In September 2011 I went to the annual sale put on by the Friends of the San Francisco Public Library. I usually avoid this, as some of the book buying and hoarding public can be pretty vicious. Some volunteers advised to come on the last day when things would be more mellow. They were correct, by Sunday everything was priced at one dollar and there were still plenty of books. There was a crowd, but in general it wasn’t too crazy. And I did find some more atlases for further adventures in map art.
I think the real reason I was meant to go to the book sale was to find this one overlooked book titled The Art of Wayne Quinn. The book was published in 1977. It was from a San Francisco publisher house called New Glide Publications. Online there is no reference to New Glide except in listings for books for sale – all published in the 1970’s. Probably their most notable book was Word is Out, a companion book to the documentary of the same name.
The Art of Wayne Quinn has 95 pages of excerpts from the artist’s journal with color images of about 20 oil paintings, including detailed images. Quinn was a realist. The clothing and hairstyles in some the portraits are clearly from the 1970’s though there is an out-of-time quality to much of his work. Clearly ignoring many of his art contemporaries, Quinn worked in a style that seems more in place among America’s Regionalist Artists of the 1930’s. It’s work that brings to mind such artists as Andrew Wyeth and Grant Wood. One can imagine if Grant Wood had lived to a ripe old age and finally fled Iowa for San Francisco, these would have been the sort of paintings he would have been doing in the 1960’s and 1970’s.
Finding the book, made me curious to learn more about Wayne Quinn. The book itself offered little biographical information other than that he was born in 1941 and raised in Upstate New York and had lived in San Francisco since 1963. 35 years after the book was published, the internet would provide me with some answers. Wayne Quinn was nearly nowhere to be found except for this one brief blog posting.
Considering Wayne Quinn was nowhere to be found online, lived in San Francisco, and was born in 1941, I assumed the worst. I found Quinn’s 1987 obituary from the Bay Area Reporter on the GLBT Historical Society’s database. The obituary was brief with few details. Two of his friends have recently added a few remembrances of Quinn.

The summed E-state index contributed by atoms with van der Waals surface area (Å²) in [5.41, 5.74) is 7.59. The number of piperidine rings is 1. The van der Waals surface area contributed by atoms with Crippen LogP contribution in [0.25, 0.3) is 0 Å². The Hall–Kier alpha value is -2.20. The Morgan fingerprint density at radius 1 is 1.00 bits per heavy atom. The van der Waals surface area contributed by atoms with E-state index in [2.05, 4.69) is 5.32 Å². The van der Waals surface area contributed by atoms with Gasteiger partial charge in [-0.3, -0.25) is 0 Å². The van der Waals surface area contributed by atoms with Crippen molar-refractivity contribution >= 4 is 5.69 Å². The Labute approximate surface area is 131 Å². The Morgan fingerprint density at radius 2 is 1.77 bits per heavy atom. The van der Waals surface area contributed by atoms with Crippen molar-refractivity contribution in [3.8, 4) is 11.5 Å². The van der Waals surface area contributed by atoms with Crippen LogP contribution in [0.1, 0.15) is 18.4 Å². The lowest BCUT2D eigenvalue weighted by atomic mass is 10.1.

Further searching on his full name, Wayne Douglas Quinn, these items online:
- A reference to an honorable mention award he won at an art show in Palm Beach in 1973.
- I did find reference to another book of his work called Fourteen Line Drawings published in 1973.
- He also did a painting of Mt. Sutro.
- His work was shown at the Jehu-Wong Gallery. The Upper Market gallery operated from 1971-83. Some documents from the gallery as well as two of Quinn’s paintings are listed in the Smithsonian’s archives of American Art.
- One of his paintings is at Cornell University’s Johnson Museum of Art.
All said there was not very much information out there. If you come across this blog entry and have things to share about Wayne Quinn, please let me know. The book was a real find, and I’d like the opportunity to preserve Wayne Quinn’s memory. He is an artist who should not be forgotten.
Update June 2017:
Thank to a commenter on this post I discovered and just finished reading Mark Abramson’s book Sex, Drugs & Disco. In 2015 Abramson published his diary documenting his wild life in San Francisco during the late 1970s. Mark was an admirer and eventually became friends with Wayne Quinn mentioning him a number of times in the diary. He even refers to the Wayne Quinn book that started this blog post. Mark modeled for a nude sculpture Wayne did. There is also a 1979 photo of Mark at an opening of Wayne Quinn’s work at the Tyson Gallery in San Francisco. He mentions meeting the collector who bought the sculpture and says:
“I could tell right away that he was disappointed to see me in the flesh. He probably had fantasies about that body on the statue he bought, and I didn’t match them at all. I wonder what he’ll do with it now. It must have cost him a lot of money. Sorry.”
I really want to see a photo of that sculpture, where is it now?
Mark mentions further modeling for Wayne Quinn. The diary also mentions gallery shows in New York as well as Wayne’s work appearing in Architectural Digest in 1979 (I plan to peruse some back issues at the library). I am glad Sex, Drugs & Disco is out there, it’s a fascinating read, plus offers a few more, albeit brief, glimpses into Wayne Quinn’s life.
Update September 2017:
A reader named Alan shared an image of this Wayne Quinn painting he owns. It is signed and dated 1965 and appears to be in its original frame. This was likely a very personal work by the artist. Alan told me that attached to the back of the painting is a small plastic bag with a lock of red hair. Will we ever know the identity of this handsome red head?
Alan inherited the painting from a friend, who said told Alan had bought it at a sidewalk sale directly from the artist. The idea that Wayne had needed to sell this work on the street just makes me terribly sad.